DUBAI // Parents who are being asked to pay thousands of dirhams as a down payment to secure a place for their children in private schools say that stricter regulations should be introduced to put a limitation on the amount.
Private school laws do not outline the terms of fee payment, and education providers can develop their own instalment plans.
The Ministry of Education said it had received complaints from parents about deposits.
"As the enrolment period has begun we see many parents who say they have to cough up a lot of money in advance, and it is a burden for them," said Ali Mihad Al Suwaidi, the assistant undersecretary of the Ministry of Education.
At some schools, he said, parents are forced to pay about 30-40 per cent of the tuition as a security measure.
One mother, NM, whose child attends a British curriculum primary school in Sharjah, said she had received a letter to pay Dh6,000 this month or forfeit her son's place.
"It's a really big amount to pay all at once," said NM. "The school's response is 'if you do not have the money, find another school'."
But Mr Al Suwaidi said: "We cannot intervene too much in the operations of private schools, but we want schools to understand this is unreasonable."
Mr Al Suwaidi said the practice of asking for almost half of the tuition before the summer holidays was taking a toll on families.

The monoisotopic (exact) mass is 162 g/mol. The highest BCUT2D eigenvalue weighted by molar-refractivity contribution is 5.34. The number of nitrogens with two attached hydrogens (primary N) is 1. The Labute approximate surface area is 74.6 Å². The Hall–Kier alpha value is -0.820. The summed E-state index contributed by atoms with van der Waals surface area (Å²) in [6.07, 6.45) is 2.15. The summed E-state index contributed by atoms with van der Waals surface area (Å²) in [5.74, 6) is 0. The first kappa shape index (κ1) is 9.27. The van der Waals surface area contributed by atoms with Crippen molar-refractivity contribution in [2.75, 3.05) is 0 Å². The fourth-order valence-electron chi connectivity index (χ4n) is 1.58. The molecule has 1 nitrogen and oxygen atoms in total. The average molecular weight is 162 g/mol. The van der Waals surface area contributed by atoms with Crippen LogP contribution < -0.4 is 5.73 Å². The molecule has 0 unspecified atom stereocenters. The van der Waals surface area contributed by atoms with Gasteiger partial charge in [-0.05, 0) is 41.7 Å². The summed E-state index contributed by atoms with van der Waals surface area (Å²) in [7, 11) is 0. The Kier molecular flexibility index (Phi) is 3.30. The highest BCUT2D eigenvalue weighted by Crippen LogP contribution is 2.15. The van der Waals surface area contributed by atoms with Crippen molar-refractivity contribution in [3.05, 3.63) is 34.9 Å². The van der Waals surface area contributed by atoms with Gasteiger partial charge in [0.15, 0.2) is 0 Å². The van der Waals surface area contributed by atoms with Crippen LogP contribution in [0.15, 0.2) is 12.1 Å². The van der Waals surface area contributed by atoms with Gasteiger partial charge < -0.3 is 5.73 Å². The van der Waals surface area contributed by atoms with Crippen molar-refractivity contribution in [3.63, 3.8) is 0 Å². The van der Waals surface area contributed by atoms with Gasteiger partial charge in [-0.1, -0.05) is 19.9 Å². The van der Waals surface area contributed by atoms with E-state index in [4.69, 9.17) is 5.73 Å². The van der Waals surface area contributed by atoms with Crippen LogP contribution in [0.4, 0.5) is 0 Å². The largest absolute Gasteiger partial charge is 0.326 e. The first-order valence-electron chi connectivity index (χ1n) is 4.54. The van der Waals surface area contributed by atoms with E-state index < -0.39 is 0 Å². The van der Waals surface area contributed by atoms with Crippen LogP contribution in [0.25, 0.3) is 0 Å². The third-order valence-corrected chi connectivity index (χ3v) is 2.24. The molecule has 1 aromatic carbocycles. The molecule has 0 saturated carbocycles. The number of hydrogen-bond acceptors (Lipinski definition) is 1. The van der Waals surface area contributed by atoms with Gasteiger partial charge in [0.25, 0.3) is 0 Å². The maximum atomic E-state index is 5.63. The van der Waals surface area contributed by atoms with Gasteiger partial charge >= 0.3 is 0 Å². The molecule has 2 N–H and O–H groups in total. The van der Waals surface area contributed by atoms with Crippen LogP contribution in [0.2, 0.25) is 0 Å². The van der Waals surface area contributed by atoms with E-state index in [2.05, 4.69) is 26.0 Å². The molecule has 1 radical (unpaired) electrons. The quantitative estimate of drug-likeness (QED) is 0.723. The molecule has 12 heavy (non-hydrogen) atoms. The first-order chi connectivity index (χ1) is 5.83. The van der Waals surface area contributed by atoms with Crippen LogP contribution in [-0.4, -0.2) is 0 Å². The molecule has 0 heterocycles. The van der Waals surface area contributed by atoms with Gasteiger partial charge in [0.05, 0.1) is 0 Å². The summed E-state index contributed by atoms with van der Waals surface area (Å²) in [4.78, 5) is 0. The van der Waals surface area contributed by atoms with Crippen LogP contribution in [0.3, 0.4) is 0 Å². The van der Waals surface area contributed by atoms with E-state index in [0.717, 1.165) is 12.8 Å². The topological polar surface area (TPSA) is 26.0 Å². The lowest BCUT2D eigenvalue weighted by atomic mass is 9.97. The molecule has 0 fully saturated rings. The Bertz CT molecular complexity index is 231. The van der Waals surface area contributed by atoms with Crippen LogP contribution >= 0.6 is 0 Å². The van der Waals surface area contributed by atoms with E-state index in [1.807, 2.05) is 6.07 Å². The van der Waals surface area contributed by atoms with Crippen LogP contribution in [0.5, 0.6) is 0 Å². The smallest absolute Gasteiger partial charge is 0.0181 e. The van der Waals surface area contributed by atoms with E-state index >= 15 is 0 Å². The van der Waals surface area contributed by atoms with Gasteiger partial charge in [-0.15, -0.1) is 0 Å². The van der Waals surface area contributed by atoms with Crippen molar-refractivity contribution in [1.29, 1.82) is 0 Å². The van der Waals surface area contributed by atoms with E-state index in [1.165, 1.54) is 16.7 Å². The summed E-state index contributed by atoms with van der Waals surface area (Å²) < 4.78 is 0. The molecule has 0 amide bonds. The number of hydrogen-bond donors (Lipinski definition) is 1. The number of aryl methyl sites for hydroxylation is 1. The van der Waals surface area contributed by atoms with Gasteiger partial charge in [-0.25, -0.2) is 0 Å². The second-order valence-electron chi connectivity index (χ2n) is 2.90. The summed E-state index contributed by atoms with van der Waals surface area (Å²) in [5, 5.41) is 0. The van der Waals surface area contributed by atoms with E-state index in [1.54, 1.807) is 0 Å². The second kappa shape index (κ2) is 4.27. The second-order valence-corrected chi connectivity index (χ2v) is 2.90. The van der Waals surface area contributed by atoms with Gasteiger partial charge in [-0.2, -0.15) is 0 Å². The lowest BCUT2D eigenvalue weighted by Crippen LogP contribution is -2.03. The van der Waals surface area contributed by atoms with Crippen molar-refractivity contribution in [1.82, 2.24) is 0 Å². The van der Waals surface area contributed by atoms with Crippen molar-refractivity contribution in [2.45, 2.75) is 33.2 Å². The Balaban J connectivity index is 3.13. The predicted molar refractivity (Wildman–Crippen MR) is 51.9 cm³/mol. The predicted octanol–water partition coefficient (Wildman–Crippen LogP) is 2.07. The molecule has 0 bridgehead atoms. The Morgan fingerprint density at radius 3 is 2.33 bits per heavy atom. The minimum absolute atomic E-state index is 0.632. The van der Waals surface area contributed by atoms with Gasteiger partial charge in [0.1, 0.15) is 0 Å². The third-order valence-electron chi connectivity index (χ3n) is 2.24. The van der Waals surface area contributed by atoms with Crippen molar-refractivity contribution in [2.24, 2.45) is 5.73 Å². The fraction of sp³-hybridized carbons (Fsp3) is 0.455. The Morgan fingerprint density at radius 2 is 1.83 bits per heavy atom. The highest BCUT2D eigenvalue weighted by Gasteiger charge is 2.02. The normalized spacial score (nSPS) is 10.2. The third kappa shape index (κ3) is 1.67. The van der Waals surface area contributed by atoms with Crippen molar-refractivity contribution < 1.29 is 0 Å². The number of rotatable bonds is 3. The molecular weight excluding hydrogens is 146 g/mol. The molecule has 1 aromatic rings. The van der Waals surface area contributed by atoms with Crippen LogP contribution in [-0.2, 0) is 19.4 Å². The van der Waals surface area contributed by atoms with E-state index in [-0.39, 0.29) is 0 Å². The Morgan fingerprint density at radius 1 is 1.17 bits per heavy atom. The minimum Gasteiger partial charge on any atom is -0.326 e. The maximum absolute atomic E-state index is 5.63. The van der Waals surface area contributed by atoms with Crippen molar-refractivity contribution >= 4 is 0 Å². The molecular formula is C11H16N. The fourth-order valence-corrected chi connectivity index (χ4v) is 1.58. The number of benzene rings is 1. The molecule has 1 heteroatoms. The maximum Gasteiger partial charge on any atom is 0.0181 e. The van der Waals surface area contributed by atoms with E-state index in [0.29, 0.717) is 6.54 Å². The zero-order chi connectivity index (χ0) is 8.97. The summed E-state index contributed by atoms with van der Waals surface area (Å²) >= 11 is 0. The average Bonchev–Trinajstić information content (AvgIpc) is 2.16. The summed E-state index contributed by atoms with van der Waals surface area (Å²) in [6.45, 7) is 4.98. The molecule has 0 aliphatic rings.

He declined, however, to identify an acceptable deposit amount. "At least with continuing parents, they should respect the relationship they have built with them over the years and reduce the amount."
Sharjah mother NM agreed, saying: "A small fee is fine, because the school needs to know that you are continuing. But this is too much."
An Emirati mother of two at an international school in Dubai said she spends Dh150,000 on tuition every year.
"Tuition fees are very high here and I feel parents shouldn't be compelled to pay so much money in bulk," she said.
She said paying in advance could create difficulties for expatriate parents who have to leave suddenly. "They might lose their job or get transferred and then they lose all that money."
A third parent, who also spoke on condition of anonymity, said the vague regulations were causing discrepancies between schools.
"School operators think they can take advantage of unclear laws and can trick parents," said the parent.
Clive Pierrepont, the director of communications at Taaleem, said they charge a small percentage of the annual school fee to secure a place for new registrations and continuing parents.
"In exceptional circumstances - that is, relocation or financial difficulties - we will refund these fees in full."
He said the down payment was a necessary step to ensure the financial viability of the institution.
"Currently schools are recruiting for a projected number of pupils for the next academic year, buying resources, implementing their development plans and recruiting staff," said Mr Pierrepont.
"Therefore, it is essential that parents who have accepted places in schools give a financial commitment to taking up the places offered in good faith by the schools."
He said it was difficult when parents accepted offers from multiple schools with little or no intention of taking up the places.
"If a financial commitment was not taken from parents, admissions demands would be almost unmanageable and waiting lists lengthened."
The Dubai Executive Council plans to announce a new private school fee framework soon. The regulations have been developed by the Knowledge and Human Development Authority (KHDA) in association with several other government organisations.
KHDA officials said the new guidelines will better define the contractual relation between schools and parents.